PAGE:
The motivation of the pro-Castro or pro-Palestinian activists often has little to do with Castro or Palestinians, and everything to do with anti-Americanism. The activists aren't really pro-anything; they're merely anti. Sympathy is expressed not for all suffering groups, but only for those groups hostile to us and to our allies. This highly selective sympathy is revealing.

Castro is not the first tyrant Jimmy Carter befriended. As Jay Nordlinger notes in National Review, Carter opposed the Gulf War against Saddam Hussein, and said nice things about the Romanian Ceausescu, the Syrian Assad, the Ethiopian Mengistu, the North Korean Kim, the Nicaraguan Ortega, and the Palestinian Arafat – quite an assortment of anti-American dictators, mass murderers and megalomaniacs.

When the Shah of Iran was in trouble, then-president Carter pulled the rug out from under our longtime ally. Carter's emissary met Ayatollah Khomeini in Paris, where he lived in exile, and pronounced him a "saint." Carter then told the shah's generals to stand aside and let the revolution proceed. The generals did as they were told, and most of them were killed when Khomeini seized power. Some "saint."

And what was Carter's reward? Did the Iranian fanatics see him as a friend? No, they saw him as a weak fool. They seized our embassy and imprisoned our diplomats. The prolonged crisis caused Carter's defeat in the 1980 election. But Carter learned nothing from his own experience, just as he had learned nothing from the appeasers' failure to stop Hitler. His mind remained closed.

Clearly the shah's regime was no model of democracy, but the Khomeini regime was much worse. Don't take my word for it; ask Iranian-Americans. And no one can say for certain that the shah would have been able to retain power even with our help, although those who were there believe this to be the case.

But we can say that the Iranian revolution's success encouraged religious fanatics elsewhere. The increasing fanaticism of Islam in Saudi Arabia and in other nations surely was stimulated by the example of Iran, where the rights of non-Muslims were virtually eliminated, as were women's rights, while "unbelievers" were slaughtered.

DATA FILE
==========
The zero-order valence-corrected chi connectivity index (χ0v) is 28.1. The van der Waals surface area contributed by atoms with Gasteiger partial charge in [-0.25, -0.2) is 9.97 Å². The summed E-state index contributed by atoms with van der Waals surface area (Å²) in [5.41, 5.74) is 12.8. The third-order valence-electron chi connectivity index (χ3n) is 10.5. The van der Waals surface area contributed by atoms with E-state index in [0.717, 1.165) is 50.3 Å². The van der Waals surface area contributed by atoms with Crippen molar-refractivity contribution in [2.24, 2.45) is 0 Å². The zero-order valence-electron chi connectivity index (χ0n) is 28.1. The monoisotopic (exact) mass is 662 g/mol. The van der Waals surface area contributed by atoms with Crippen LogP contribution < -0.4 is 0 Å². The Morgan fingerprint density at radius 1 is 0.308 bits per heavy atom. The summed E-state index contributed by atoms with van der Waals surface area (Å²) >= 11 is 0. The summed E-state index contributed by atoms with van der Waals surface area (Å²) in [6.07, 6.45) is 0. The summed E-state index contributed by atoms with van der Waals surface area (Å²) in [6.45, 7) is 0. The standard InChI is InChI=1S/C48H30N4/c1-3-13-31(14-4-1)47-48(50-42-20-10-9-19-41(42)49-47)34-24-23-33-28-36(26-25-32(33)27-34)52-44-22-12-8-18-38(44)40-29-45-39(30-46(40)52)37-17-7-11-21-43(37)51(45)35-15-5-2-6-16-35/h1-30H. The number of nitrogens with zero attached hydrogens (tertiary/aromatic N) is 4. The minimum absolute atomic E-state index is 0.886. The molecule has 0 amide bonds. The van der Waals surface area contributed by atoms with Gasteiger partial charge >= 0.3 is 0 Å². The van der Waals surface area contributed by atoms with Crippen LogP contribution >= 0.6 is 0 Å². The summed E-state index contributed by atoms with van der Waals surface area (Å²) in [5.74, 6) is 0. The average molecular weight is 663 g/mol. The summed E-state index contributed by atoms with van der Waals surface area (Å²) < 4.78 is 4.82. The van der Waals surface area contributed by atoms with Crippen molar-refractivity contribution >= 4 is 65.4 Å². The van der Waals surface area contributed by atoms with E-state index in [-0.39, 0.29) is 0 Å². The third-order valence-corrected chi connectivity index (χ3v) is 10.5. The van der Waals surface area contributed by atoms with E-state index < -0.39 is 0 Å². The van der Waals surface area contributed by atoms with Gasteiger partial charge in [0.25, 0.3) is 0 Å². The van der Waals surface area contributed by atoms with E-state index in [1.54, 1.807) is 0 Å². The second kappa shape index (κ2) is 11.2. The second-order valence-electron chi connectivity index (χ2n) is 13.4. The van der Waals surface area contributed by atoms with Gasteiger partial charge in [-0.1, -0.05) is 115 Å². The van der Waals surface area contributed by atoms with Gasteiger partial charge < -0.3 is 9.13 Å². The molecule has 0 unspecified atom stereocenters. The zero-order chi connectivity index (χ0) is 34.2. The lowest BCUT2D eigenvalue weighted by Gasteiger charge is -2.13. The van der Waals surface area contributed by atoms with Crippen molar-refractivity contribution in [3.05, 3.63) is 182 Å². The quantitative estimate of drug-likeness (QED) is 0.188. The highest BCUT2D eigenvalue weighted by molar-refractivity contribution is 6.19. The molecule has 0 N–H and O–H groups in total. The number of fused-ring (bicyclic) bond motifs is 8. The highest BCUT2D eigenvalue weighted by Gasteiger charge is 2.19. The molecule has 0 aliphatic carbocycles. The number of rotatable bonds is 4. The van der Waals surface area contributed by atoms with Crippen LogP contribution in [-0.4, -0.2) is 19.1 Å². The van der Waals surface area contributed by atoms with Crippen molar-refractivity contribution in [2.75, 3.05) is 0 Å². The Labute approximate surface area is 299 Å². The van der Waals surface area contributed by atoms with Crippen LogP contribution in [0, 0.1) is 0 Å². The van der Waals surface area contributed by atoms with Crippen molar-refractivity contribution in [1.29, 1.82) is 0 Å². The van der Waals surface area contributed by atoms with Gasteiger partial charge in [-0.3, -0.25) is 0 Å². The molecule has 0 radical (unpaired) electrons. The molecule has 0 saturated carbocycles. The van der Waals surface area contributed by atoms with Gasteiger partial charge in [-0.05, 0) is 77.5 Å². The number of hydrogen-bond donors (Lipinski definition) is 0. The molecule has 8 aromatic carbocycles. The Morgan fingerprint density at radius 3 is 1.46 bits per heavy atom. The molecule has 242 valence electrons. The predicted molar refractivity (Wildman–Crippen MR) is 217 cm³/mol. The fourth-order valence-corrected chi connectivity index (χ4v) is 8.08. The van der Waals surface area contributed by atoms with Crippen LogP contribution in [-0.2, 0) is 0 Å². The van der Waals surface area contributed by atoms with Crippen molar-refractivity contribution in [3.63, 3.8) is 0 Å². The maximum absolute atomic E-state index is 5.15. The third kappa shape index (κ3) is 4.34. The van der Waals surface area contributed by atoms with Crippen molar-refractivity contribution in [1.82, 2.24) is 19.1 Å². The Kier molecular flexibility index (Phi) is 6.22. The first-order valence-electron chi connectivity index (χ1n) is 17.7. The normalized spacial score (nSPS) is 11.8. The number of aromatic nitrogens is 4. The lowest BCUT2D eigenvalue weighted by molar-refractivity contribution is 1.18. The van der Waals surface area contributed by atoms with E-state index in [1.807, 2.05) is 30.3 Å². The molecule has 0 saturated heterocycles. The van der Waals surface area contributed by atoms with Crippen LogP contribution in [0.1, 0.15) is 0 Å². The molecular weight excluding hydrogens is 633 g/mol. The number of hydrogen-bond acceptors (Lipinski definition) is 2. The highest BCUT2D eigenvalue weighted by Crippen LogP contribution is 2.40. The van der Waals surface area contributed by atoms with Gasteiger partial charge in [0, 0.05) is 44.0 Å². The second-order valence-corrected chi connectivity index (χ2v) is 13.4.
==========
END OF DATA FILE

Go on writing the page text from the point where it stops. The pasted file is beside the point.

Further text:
That is, being anti-American and anti-human rights proved to be the way to power in Iran – and served as a model throughout the Middle East. Some model.

Of course, if we are self-righteous enough, we easily forgive ourselves for the untold misery caused by the fall of the shah and the rise of the fanatics. "It's not our fault," we tell ourselves. "We had good intentions," as if that absolves us of all responsibility for the harmful effects of our actions.

Even worse, what happened in Iran showed that it is more dangerous to be our friend than our enemy. That was a lesson easily learned by both potential friends and potential enemies.

How we treat Israel now will be watched keenly throughout the world. We can reinforce the lesson by abandoning Israel. Then what will restrain communist China from invading Taiwan? What will restrain other would-be aggressors from crushing their neighbors? What reason will remain to be our friend?

Or we can reverse the lesson by remaining steadfast. No, Israel isn't a perfect ally. The shah was less perfect, and Stalin was still less. Yet we stuck by him in our war against Hitler, and we emerged from the war stronger than ever, physically and morally.

The real world requires difficult moral choices. But try as we might, we cannot avoid making them. We should choose to side with those who support our values, however imperfectly, and against those who violently oppose our values.

The real world is a dangerous place filled with dangerous people. Severe myopia can be a fatal handicap. Mr. Magoo makes an amusing cartoon character but a poor role model and a lousy statesman.

We have eyes with which to see the evildoers in the world. We have ears to hear the cries of those who suffer under tyranny. It is our duty to use them. Otherwise, we are foolish people, and without understanding.

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During his recent visit to Cuba, former president Jimmy Carter announced that he believed Fidel Castro, not the American government, and denied that the communist dictator was developing biological weapons of mass destruction. Carter also denied that Castro was aiding the...
Sunday, 19 May 2002 12:00 AM